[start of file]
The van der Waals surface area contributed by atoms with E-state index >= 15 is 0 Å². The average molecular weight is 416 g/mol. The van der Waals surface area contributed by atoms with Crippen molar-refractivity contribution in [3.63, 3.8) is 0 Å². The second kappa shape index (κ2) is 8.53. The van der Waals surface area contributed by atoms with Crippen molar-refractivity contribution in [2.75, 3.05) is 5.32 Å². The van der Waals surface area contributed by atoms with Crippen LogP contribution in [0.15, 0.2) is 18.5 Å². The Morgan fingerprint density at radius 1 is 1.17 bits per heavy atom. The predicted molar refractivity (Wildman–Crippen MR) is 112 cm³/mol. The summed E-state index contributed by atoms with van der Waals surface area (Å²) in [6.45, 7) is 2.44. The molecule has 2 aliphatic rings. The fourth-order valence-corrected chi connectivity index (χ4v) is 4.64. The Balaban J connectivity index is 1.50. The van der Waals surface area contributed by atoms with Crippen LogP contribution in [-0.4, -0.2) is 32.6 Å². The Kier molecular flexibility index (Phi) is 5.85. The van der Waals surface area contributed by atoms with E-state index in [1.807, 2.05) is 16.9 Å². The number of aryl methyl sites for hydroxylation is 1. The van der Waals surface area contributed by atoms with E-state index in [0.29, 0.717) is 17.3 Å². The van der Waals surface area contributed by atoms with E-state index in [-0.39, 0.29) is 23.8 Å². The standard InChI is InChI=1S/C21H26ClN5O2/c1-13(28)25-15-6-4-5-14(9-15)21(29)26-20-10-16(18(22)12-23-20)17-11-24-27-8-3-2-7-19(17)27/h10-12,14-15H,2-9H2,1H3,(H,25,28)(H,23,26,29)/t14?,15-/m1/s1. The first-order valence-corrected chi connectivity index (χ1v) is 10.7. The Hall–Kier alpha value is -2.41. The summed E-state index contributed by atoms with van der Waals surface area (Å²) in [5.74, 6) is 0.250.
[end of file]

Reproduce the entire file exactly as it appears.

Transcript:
The van der Waals surface area contributed by atoms with E-state index >= 15 is 0 Å². The average molecular weight is 416 g/mol. The van der Waals surface area contributed by atoms with Crippen molar-refractivity contribution in [3.63, 3.8) is 0 Å². The second kappa shape index (κ2) is 8.53. The van der Waals surface area contributed by atoms with Crippen molar-refractivity contribution in [2.75, 3.05) is 5.32 Å². The van der Waals surface area contributed by atoms with Crippen LogP contribution in [0.15, 0.2) is 18.5 Å². The Morgan fingerprint density at radius 1 is 1.17 bits per heavy atom. The predicted molar refractivity (Wildman–Crippen MR) is 112 cm³/mol. The summed E-state index contributed by atoms with van der Waals surface area (Å²) in [6.45, 7) is 2.44. The molecule has 2 aliphatic rings. The fourth-order valence-corrected chi connectivity index (χ4v) is 4.64. The Balaban J connectivity index is 1.50. The van der Waals surface area contributed by atoms with Crippen LogP contribution in [-0.4, -0.2) is 32.6 Å². The Kier molecular flexibility index (Phi) is 5.85. The van der Waals surface area contributed by atoms with E-state index in [1.807, 2.05) is 16.9 Å². The number of aryl methyl sites for hydroxylation is 1. The van der Waals surface area contributed by atoms with E-state index in [0.29, 0.717) is 17.3 Å². The van der Waals surface area contributed by atoms with E-state index in [-0.39, 0.29) is 23.8 Å². The standard InChI is InChI=1S/C21H26ClN5O2/c1-13(28)25-15-6-4-5-14(9-15)21(29)26-20-10-16(18(22)12-23-20)17-11-24-27-8-3-2-7-19(17)27/h10-12,14-15H,2-9H2,1H3,(H,25,28)(H,23,26,29)/t14?,15-/m1/s1. The first-order valence-corrected chi connectivity index (χ1v) is 10.7. The Hall–Kier alpha value is -2.41. The summed E-state index contributed by atoms with van der Waals surface area (Å²) in [5.74, 6) is 0.250.